The medical evidence as to the testator’s various disabilities was significant but stood in sharp contrast to statements by friends, carers and lawyers involved with the testator making as to his having more than adequate testamentary capacity. The deceased was 90 years old, had a failing memory was diagnosed by least one doctor with the beginnings of dementia. In particular the specialist Geriatrician had diagnosed (retrospectively) the deceased as lacking capacity. The deceased was also “very deaf” and could not or would not use hearing aids. The trial judge held the medical evidence demonstrated “significant cognitive impairment”. The lawyers swearing to the deceased’s capacity included three solicitors and two barristers.
The Court of Appeal noted that many factual findings by the trial judge were properly open to him to make but nevertheless concluded that the trial judge erred in ruling that the propounders of the will had discharged their onus as to capacity. The trial judge had found the evidence of eight independent witnesses as to the testator’s capacity to be compelling. Santamaria JA in his judgement concluded that the testator’s “..confusion at the time meant that he had lost the ability to evaluate and discriminate between the respective strengths..” of the claims on the estate. Also that the testator lacked the “..stamina necessary to evaluate those who had claims upon his bounty and thus capacity to make any rational determination..”.
Importantly, the Court of Appeal did not deviate from the trial judge’s assessment of the medical evidence. Instead it focused on the contradictory nature of what the deceased was saying to one side of his family as opposed to another. He appeared to be in agreement with everything his son wanted including a Family Court property settlement with the deceased’s wife to access large sums of money locked up in a trust. On the other hand his family court affidavit deposing to his marriage being “over” entirely contradicted the fact that his wife was showering and dressing him each morning and dining with him each evening. Significantly his assets in his family court affidavits differed from those in his will. The difference was not insignificant. The will purported to bequeath assets in a trust namely shares worth millions of dollars which had already been disposed of back in 2007.
The Court of Appeal did not closely analyze or delineate particular diagnostic matters of importance in the medical evidence. Indeed it held “the greater part of the evidence relates to circumstances that were said to have meant that ‘suspicious circumstances’ surrounded the making of the will”. Rather it discounted the weight given the non-medical evidence for capacity, in particular that of the lawyers and thereby re-prioritised the medical evidence. The trial judge ruled the evidence of the barristers provided “strong support” for the conclusion of capacity. In particular the evidence of all the lawyers was discounted on the basis that the medical evidence of the testator’s condition was “probably not communicated to them” despite recognition of authority to the effect that the contemporary evidence of the lawyers as to capacity is normally given significant weight. The Court also noted that it had more evidence than was ever available to them” (the lawyers).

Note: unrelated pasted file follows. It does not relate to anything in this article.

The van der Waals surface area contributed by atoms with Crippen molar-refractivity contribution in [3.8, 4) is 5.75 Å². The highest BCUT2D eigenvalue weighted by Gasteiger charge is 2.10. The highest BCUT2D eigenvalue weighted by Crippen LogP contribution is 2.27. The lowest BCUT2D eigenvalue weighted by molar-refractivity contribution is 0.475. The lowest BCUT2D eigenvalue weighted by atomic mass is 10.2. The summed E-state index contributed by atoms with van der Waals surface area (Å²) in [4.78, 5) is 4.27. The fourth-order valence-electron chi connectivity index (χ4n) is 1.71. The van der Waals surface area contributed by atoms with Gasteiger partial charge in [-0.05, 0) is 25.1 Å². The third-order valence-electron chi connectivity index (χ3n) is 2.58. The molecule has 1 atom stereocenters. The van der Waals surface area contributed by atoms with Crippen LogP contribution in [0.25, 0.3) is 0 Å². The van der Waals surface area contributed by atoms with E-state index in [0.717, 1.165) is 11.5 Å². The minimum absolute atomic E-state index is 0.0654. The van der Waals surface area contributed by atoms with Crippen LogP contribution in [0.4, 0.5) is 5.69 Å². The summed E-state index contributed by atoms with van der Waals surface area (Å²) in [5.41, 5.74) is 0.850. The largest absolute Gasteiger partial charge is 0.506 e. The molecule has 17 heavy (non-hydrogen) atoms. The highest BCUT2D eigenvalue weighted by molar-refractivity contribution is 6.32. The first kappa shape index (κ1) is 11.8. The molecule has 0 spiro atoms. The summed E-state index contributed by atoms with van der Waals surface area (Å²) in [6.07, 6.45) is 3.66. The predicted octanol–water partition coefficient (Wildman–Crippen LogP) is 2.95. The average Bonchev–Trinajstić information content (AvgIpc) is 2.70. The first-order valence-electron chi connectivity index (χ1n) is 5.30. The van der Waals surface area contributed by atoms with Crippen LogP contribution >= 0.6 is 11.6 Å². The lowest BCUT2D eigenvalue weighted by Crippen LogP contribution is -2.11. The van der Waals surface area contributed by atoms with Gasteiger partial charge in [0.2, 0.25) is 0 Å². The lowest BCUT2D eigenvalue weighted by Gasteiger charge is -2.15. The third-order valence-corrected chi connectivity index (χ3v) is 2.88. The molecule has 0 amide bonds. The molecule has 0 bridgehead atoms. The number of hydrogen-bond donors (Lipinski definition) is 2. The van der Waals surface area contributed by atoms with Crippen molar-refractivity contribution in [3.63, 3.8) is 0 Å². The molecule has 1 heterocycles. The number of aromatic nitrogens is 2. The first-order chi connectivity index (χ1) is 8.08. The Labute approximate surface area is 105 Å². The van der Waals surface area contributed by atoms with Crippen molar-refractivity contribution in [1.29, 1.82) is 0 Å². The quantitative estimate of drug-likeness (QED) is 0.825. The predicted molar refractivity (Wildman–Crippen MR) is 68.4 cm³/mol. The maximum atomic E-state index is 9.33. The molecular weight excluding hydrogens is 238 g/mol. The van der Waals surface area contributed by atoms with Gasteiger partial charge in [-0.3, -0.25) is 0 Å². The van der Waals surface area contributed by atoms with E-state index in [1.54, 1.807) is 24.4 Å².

There is much authority for the proposition that retrospective expert opinion on capacity will always be given secondary weight to the evidence of treating doctors and people with continual and contemporary interaction with the deceased, ie Windeyer J in Revie v Druitt  NSWSC 902 at . The arguable significance of this decision is guidance on the importance of scrutiny of lay witnesses. Santamaria AJ reasoned:
“.. It is also necessary to consider the evidence of his friends and carers, which the trial judge accurately described as “independent”. The evidence is highly relevant and it was open to the judge to consider it “most compelling”. But, despite its independence, it should not have been treated as decisive..